Magazine article The Spectator

Labour's New Golden Girl

Magazine article The Spectator

Labour's New Golden Girl

Article excerpt

Stella Creasy, our campaigner of the year, stands out from the back benches

When I arrive to interview Stella Creasy in one of the cafes in parliament, she's sitting in a meeting with two earnest, wonkish types, the coffee mugs having been cleared from the table. As time ticks by, her body language becomes urgent, but she's too polite to wrap it up. I begin to see why her rather protective assistant insisted that this interview should be no more than 30 minutes. Creasy, though, has a lot to say and we speak for an hour before she goes off to write a speech on this summer's riots. She's a politician in demand.

MPs enjoy few things more than posing as talent scouts. Within hours of a new intake arriving in parliament, the old hands start picking out the ones who they think will go far. Creasy instantly caught the eye of the Tory benches. Her media-friendly manner and pitch-perfect attacks on the rates charged by pay-day loans companies were an example of how to do opposition politics. She had identified an issue people cared about, but that was almost impossible for the government to fix.

But Creasy, who won the campaigner of the year prize at the Threadneedle/ Spectator Parliamentarian of the Year awards last tor tor week, is motivated not by the approval of her peers but what she sees in her constituency. 'In a very visceral sense I see it in Walthamstow. We now have eight of these companies in quite a small high street . I have been conscious about people getting into debt since I was a councillor and involved in various community groups. You couldn't not be aware of people who were struggling financially, and that has exploded over the course of the last 18 months. This is not just Walthamstow any more. This is everywhere.'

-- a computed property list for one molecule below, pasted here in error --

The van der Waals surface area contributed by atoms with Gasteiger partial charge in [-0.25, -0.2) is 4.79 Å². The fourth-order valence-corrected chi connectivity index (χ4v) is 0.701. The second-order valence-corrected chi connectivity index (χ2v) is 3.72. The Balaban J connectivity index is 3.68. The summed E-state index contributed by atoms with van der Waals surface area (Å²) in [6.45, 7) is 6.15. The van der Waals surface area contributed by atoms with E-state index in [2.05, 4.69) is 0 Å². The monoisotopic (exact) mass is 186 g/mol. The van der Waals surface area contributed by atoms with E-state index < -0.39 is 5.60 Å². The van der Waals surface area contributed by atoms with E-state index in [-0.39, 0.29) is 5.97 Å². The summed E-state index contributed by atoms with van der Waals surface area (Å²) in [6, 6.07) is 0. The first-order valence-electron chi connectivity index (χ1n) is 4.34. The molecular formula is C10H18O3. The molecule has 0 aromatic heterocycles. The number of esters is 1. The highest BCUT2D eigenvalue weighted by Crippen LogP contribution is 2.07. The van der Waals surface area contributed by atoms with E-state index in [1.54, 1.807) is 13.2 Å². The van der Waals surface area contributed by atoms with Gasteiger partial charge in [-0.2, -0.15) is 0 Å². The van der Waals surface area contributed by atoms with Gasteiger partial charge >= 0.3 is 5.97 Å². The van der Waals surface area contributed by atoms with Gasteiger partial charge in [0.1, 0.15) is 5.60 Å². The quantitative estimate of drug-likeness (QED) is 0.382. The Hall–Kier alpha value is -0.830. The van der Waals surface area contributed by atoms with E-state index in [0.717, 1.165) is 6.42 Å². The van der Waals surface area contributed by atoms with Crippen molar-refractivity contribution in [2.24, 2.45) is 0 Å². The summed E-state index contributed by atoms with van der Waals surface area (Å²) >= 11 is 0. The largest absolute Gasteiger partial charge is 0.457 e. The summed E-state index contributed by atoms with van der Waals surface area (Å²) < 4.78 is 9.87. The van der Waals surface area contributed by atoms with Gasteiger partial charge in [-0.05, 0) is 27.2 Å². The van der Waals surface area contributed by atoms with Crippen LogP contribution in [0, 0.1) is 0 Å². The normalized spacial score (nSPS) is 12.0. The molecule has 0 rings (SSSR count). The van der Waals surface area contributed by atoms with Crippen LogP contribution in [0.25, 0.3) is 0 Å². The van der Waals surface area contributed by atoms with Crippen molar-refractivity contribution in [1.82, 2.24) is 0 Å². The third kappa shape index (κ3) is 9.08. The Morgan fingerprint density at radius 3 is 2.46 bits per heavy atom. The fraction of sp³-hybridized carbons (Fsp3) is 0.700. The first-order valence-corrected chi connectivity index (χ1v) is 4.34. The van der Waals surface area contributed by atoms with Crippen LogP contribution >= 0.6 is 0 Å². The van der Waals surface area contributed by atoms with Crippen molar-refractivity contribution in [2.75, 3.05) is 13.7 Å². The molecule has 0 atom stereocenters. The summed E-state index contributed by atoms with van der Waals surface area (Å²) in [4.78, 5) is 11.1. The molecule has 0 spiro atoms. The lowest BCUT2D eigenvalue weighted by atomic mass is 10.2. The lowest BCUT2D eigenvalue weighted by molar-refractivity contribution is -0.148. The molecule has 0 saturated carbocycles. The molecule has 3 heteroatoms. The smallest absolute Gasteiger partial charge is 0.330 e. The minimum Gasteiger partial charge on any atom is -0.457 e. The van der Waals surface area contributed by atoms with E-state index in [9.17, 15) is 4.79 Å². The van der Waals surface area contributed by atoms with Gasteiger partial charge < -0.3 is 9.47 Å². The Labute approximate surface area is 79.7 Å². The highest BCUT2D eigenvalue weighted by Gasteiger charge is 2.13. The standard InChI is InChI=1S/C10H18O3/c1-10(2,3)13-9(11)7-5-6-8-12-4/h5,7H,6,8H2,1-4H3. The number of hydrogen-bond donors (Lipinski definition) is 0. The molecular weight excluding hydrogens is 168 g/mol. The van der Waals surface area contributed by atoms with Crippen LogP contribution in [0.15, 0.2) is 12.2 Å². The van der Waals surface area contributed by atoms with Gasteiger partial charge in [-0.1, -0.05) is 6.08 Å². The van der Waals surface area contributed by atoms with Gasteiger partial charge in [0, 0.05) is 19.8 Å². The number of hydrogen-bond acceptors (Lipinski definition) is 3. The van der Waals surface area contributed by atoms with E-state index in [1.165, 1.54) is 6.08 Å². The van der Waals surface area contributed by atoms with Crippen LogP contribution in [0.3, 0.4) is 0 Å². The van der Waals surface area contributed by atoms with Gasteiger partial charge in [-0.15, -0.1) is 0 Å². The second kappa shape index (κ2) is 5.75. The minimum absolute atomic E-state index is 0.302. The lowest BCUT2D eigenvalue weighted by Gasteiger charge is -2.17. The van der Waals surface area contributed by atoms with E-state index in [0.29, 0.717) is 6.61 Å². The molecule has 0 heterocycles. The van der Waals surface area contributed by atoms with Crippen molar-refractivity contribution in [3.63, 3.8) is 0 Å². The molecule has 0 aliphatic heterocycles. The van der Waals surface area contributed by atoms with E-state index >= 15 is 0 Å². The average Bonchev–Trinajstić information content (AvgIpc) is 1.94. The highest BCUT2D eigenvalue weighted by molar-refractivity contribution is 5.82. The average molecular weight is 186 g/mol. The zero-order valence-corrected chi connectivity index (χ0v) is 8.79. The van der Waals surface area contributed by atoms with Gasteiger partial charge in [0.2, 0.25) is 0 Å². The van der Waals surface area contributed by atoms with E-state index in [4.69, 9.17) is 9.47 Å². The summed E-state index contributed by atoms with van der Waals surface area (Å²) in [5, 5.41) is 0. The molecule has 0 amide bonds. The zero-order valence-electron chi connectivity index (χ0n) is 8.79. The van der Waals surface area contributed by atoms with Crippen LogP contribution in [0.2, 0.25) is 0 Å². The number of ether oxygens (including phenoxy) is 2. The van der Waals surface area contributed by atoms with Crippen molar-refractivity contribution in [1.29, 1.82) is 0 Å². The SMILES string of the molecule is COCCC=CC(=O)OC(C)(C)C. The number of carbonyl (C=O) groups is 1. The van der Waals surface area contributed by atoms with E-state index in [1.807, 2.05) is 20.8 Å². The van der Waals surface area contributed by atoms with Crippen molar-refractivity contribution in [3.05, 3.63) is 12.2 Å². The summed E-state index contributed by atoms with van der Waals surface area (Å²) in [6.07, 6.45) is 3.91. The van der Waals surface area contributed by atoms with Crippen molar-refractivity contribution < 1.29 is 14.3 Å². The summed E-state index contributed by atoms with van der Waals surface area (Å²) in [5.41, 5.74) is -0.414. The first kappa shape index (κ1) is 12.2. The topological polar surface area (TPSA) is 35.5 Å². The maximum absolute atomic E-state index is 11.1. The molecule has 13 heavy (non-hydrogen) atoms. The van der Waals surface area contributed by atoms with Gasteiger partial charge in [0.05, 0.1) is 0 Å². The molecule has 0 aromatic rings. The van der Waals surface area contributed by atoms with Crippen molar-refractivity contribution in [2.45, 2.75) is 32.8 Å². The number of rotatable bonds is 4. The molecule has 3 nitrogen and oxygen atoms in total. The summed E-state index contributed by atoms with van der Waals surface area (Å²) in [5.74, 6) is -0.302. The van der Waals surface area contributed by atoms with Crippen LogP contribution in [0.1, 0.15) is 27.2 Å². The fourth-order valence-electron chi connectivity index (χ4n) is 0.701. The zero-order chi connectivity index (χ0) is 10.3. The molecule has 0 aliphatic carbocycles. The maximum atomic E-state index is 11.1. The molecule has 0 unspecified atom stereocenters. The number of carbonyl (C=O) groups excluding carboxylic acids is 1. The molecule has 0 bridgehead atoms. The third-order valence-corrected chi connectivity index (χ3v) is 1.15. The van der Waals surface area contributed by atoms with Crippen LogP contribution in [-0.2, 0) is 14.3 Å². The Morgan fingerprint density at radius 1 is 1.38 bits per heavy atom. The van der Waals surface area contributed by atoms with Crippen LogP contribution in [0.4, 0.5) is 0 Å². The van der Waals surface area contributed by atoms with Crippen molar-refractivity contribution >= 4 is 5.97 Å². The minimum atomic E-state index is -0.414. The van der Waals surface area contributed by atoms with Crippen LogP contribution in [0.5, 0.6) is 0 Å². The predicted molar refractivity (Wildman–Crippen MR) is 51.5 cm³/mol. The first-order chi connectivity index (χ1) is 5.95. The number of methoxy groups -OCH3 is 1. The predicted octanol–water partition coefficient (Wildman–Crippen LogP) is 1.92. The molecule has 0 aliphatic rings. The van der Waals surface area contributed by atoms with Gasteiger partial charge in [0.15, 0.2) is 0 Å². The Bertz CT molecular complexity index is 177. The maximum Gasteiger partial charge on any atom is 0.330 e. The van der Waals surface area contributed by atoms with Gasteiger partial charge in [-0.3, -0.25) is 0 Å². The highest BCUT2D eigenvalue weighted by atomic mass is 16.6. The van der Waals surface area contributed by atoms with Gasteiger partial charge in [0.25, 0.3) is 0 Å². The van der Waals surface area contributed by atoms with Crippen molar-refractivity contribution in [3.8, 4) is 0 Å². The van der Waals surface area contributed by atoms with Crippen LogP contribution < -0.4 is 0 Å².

'I have become massively geeky about it, ' she concedes, discussing possible regulations in eye-watering detail. 'I genuinely believe this should be one of the top economic challenges for the government. We have a perfect storm where you have job losses and stagnation in wages, rising inflation and cost of living and a lack of regulation.'

But some in the government have proved less than interested in this issue. She complains that Ed Davey, a business minister, wrote to her saying that he was too busy to discuss it. She remarks, in a slightly schoolmarmish way, that she hopes that Nick Clegg - who presented her with the award - 'has gone and had a stiff word with Ed Davey'.

What marks her out is the extent to which she draws on her constituency experience. Despite a degree from Magdalene College, Cambridge, a PhD in social psychology from the London School of Economics and stints working for various Labour bigwigs and a left-wing think tank, the travails of her Walthamstow constituents still seem to be the biggest influence on her.

This outer London borough is a place with more than its fair share of problems.

When the conversation turns to this summer's riots, she has personal experience. 'I have lived in Walthamstow for 13 years and have never felt worried and the first night of the riots I was scared, I was scared 50 yards from where I live. But I was also with a bunch of kids who wanted to go and fight the rioters and I was scared that I would lose one of them. That motivates you.'

Perhaps sensing that I'm rather taken aback by this, she says, 'People in politics don't like emotion and they don't like passion. …

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